A technique to predict the energy in future oceanic waves

Marine energy has great future potential, according to the experts, but there is still a long way to go before it can be used on a large scale. Despite the problem of intermittency, wave energy has an advantage over wind energy. For example, it is easier to predict optimum swell than suitable gusts of wind. That is why knowing how much energy the waves will be bringing within a few hours is as important as having available efficient prototypes to make use of wave power. If predictions can be made, the energy produced by waves can be incorporated more easily into the mains, and renewable energy consumption can be increased at the same time.

The EOLO group (UPV/EHU) has developed various models for predicting the amount of wave energy for the Bay of Biscay by using a technique called "random forests." Gabriel Ibarra of the EOLO group explains: "Random forests (RF) is an algorithm developed in recent years in the field of machine learning. The basis of RFs are the so-called 'regression trees,' in which the input variables are regarded as roots and the output ones as the leaves—hence the name 'tree.' Random forest is a development of the regression trees that uses many trees—over a thousand, as a general rule—rather than just one, thus forming a forest."

According to the researcher, the models developed by his group are more reliable than existing techniques for predictions over the next three to sixteen hours. The EOLO models are based on a historical set of measurements that compare the energy levels of the waves at a given moment with each other and with those that are anticipated within a few hours. The measurements are made by means of buoys, five of which are in place in the Bay of Biscay, three off the Galician coast and two out at sea. The Spanish Ports Authority maintains the buoys stationed in Galicia and the British meteorological service (MetOffice) the ones out at sea.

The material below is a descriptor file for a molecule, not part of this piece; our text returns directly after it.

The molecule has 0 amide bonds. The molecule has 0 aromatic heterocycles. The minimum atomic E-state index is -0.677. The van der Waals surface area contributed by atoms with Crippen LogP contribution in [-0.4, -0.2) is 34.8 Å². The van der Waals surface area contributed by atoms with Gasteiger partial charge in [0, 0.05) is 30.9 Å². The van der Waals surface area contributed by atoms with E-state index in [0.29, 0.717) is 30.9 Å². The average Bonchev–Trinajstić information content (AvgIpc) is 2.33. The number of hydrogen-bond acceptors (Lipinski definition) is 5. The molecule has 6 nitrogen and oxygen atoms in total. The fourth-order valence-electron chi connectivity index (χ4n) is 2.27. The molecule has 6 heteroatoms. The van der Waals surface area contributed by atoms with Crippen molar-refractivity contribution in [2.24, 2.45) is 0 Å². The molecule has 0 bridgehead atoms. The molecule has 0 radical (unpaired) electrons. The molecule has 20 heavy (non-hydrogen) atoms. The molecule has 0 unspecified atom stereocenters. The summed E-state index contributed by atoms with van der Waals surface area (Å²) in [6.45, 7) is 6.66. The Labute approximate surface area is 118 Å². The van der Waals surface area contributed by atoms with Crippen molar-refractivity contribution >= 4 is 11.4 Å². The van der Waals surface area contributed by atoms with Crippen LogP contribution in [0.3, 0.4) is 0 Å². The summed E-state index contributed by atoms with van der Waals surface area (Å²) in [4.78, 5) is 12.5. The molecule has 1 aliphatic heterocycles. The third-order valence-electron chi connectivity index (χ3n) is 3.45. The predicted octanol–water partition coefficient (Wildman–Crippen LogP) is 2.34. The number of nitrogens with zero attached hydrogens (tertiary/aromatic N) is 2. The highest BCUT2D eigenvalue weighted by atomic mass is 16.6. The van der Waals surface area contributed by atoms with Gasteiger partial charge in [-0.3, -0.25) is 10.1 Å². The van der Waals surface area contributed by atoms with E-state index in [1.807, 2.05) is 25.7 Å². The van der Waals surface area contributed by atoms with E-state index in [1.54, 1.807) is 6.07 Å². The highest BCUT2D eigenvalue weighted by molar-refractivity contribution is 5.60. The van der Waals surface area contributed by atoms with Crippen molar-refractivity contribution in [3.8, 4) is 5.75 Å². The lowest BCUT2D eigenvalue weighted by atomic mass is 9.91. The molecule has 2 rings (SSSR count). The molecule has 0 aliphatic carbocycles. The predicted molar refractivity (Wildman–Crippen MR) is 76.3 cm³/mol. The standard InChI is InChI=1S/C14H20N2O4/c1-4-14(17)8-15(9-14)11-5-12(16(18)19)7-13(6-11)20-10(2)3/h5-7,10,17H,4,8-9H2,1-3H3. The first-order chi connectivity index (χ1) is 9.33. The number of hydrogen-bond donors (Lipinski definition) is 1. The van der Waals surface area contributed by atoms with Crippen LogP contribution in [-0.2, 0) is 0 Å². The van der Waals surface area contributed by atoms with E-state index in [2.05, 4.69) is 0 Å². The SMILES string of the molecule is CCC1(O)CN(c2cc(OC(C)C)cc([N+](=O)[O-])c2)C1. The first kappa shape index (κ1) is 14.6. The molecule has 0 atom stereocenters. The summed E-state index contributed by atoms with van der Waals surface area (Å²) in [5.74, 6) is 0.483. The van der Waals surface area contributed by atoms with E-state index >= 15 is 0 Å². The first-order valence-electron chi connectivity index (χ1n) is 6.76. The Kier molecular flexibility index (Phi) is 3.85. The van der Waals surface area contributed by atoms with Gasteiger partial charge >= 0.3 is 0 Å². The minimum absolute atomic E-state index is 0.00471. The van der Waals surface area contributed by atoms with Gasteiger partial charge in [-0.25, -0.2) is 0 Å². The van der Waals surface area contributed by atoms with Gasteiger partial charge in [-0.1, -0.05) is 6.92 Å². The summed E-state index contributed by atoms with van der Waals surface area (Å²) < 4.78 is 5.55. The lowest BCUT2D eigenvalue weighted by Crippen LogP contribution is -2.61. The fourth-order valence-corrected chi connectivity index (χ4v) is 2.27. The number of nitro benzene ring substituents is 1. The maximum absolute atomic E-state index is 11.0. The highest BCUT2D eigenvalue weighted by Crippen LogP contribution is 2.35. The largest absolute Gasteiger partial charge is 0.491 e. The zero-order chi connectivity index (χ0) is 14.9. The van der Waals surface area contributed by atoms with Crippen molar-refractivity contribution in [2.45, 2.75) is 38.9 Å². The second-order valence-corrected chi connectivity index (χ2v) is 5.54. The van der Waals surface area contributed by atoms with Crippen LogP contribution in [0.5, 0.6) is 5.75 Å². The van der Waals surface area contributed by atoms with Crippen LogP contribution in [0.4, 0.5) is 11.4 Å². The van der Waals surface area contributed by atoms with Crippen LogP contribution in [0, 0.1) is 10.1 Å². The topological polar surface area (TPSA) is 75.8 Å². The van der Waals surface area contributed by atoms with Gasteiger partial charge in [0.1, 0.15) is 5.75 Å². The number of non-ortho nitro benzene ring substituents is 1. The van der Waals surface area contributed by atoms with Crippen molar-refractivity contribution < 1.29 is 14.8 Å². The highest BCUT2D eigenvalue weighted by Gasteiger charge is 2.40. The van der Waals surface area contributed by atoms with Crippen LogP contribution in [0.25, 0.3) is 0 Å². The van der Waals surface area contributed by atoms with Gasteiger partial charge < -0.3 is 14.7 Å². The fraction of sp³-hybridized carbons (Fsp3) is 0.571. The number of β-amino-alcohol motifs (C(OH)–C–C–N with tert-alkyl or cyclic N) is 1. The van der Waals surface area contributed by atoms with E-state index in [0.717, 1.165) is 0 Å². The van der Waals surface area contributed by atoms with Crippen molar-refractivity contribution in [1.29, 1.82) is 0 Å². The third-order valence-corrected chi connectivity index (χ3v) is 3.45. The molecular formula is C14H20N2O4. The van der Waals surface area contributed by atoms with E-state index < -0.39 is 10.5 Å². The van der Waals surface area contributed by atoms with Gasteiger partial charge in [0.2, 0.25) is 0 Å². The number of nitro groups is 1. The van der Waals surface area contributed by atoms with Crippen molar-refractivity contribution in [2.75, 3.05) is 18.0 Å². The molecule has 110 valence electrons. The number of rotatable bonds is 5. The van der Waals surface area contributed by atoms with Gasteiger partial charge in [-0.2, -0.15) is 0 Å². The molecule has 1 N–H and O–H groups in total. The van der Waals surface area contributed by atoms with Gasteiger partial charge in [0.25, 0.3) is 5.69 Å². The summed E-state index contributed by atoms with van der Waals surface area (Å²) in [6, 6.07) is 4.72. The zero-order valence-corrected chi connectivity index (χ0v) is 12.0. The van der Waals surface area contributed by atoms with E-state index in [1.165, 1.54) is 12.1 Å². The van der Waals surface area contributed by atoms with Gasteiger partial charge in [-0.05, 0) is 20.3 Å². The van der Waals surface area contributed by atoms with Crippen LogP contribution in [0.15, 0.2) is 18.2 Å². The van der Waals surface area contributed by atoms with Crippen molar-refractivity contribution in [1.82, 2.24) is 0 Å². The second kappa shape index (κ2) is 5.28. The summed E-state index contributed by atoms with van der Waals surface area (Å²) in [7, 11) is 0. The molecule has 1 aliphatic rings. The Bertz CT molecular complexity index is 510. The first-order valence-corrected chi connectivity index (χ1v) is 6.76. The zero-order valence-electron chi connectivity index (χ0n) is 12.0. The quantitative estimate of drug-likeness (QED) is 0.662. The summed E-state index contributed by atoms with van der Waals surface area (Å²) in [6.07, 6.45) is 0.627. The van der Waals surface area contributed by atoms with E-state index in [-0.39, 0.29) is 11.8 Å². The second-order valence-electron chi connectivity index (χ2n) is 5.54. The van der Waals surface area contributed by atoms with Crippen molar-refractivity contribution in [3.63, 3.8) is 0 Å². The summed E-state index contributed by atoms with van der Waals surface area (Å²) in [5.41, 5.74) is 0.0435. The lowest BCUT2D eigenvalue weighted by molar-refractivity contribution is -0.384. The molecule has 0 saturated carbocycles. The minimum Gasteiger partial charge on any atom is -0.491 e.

Climate change and swell

The EOLO group has two priorities with the future in mind: Firstly, to access the data of the WRF Weather Research and Forecasting meteorological model in real time, as this will enable it to improve the current results; secondly, to explore the climate scenarios that could emerge in the future. In fact, is also affecting swell and the storms that routinely batter the Basque coast. In the view of the EOLO members, it is important to know how marine energy is expected to evolve over the coming decades. And this is, in fact, the focus of its research effort. In any case, the research into predicting has only just begun and they have yet to reach the operational stage, in other words, it has yet to be applied directly.

The first operational facilities to make use of marine energy were set up in Portugal in 2008. In the Basque Country, the small facility in Mutriku was officially opened in 2011. The Mutriku facility functions with OWC technology and sends the it produces to the mains. Then there is the BIMEP (Biscay Marine Energy Platform), which reports to the EVE, the Basque Autonomous Community's Energy Board; it will shortly be setting up a testing platform to try out prototypes using the activity of real waves.


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More information: G. Ibarra-Berastegi, J. Saénz, G. Esnaola, A. Ezcurra, A. Ulazia (2015) "Short-term forecasting of the wave energy flux: Analogues, random forests, and physics-based models". Ocean Engineering, DOI: 10.1016/j.oceaneng.2015.05.038. 104. 530-539. 2015
Citation: A technique to predict the energy in future oceanic waves (2015, September 1) retrieved 28 October 2021 from https://phys.org/news/2015-09-technique-energy-future-oceanic.html
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